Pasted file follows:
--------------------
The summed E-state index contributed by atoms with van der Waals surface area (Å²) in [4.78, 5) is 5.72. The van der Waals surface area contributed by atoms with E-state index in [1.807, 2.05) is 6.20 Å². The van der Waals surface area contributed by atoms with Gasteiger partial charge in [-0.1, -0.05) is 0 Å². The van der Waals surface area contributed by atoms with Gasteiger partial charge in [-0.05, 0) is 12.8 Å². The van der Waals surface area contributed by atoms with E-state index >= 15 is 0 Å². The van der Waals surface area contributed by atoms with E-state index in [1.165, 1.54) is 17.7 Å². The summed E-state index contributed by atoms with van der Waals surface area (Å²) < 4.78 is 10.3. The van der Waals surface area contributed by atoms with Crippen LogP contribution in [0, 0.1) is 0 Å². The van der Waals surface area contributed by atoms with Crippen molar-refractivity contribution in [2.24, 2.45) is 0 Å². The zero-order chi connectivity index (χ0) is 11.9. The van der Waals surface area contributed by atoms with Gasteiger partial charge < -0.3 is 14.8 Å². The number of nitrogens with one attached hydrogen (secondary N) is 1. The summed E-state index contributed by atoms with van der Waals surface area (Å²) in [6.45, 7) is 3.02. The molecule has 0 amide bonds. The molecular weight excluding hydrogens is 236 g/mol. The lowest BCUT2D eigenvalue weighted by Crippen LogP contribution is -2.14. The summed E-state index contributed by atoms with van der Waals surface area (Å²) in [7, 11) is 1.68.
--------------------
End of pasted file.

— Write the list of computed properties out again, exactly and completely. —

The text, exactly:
The summed E-state index contributed by atoms with van der Waals surface area (Å²) in [4.78, 5) is 5.72. The van der Waals surface area contributed by atoms with E-state index in [1.807, 2.05) is 6.20 Å². The van der Waals surface area contributed by atoms with Gasteiger partial charge in [-0.1, -0.05) is 0 Å². The van der Waals surface area contributed by atoms with Gasteiger partial charge in [-0.05, 0) is 12.8 Å². The van der Waals surface area contributed by atoms with E-state index >= 15 is 0 Å². The van der Waals surface area contributed by atoms with E-state index in [1.165, 1.54) is 17.7 Å². The summed E-state index contributed by atoms with van der Waals surface area (Å²) < 4.78 is 10.3. The van der Waals surface area contributed by atoms with Crippen LogP contribution in [0, 0.1) is 0 Å². The van der Waals surface area contributed by atoms with Crippen molar-refractivity contribution in [2.24, 2.45) is 0 Å². The zero-order chi connectivity index (χ0) is 11.9. The van der Waals surface area contributed by atoms with Gasteiger partial charge < -0.3 is 14.8 Å². The number of nitrogens with one attached hydrogen (secondary N) is 1. The summed E-state index contributed by atoms with van der Waals surface area (Å²) in [6.45, 7) is 3.02. The molecule has 0 amide bonds. The molecular weight excluding hydrogens is 236 g/mol. The lowest BCUT2D eigenvalue weighted by Crippen LogP contribution is -2.14. The summed E-state index contributed by atoms with van der Waals surface area (Å²) in [7, 11) is 1.68.